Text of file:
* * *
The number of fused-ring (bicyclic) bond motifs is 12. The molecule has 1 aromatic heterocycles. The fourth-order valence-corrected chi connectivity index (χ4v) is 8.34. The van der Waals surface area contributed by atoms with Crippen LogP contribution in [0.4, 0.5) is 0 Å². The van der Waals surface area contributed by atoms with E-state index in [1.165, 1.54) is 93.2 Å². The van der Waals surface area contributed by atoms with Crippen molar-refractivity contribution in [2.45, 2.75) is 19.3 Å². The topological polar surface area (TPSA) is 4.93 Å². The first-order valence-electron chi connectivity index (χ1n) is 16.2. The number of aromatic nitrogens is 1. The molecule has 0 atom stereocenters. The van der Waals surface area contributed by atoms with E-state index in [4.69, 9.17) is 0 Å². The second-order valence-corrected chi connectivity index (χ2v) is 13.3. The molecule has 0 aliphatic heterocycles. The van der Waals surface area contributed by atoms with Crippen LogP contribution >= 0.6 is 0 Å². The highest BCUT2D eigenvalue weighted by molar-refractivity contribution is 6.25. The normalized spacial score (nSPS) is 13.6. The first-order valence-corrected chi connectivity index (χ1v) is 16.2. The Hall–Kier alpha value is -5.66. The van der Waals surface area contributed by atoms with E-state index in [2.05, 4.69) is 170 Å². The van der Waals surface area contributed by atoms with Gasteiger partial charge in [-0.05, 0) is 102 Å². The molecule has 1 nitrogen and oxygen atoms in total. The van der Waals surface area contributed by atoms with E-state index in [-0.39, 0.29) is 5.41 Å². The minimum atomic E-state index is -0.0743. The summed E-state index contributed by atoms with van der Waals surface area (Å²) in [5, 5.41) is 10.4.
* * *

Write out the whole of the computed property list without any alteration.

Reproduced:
The number of fused-ring (bicyclic) bond motifs is 12. The molecule has 1 aromatic heterocycles. The fourth-order valence-corrected chi connectivity index (χ4v) is 8.34. The van der Waals surface area contributed by atoms with Crippen LogP contribution in [0.4, 0.5) is 0 Å². The van der Waals surface area contributed by atoms with E-state index in [1.165, 1.54) is 93.2 Å². The van der Waals surface area contributed by atoms with Crippen molar-refractivity contribution in [2.45, 2.75) is 19.3 Å². The topological polar surface area (TPSA) is 4.93 Å². The first-order valence-electron chi connectivity index (χ1n) is 16.2. The number of aromatic nitrogens is 1. The molecule has 0 atom stereocenters. The van der Waals surface area contributed by atoms with E-state index in [4.69, 9.17) is 0 Å². The second-order valence-corrected chi connectivity index (χ2v) is 13.3. The molecule has 0 aliphatic heterocycles. The van der Waals surface area contributed by atoms with Crippen LogP contribution >= 0.6 is 0 Å². The highest BCUT2D eigenvalue weighted by molar-refractivity contribution is 6.25. The normalized spacial score (nSPS) is 13.6. The first-order valence-corrected chi connectivity index (χ1v) is 16.2. The Hall–Kier alpha value is -5.66. The van der Waals surface area contributed by atoms with E-state index in [2.05, 4.69) is 170 Å². The van der Waals surface area contributed by atoms with Gasteiger partial charge in [-0.05, 0) is 102 Å². The molecule has 1 nitrogen and oxygen atoms in total. The van der Waals surface area contributed by atoms with E-state index in [-0.39, 0.29) is 5.41 Å². The minimum atomic E-state index is -0.0743. The summed E-state index contributed by atoms with van der Waals surface area (Å²) in [5, 5.41) is 10.4.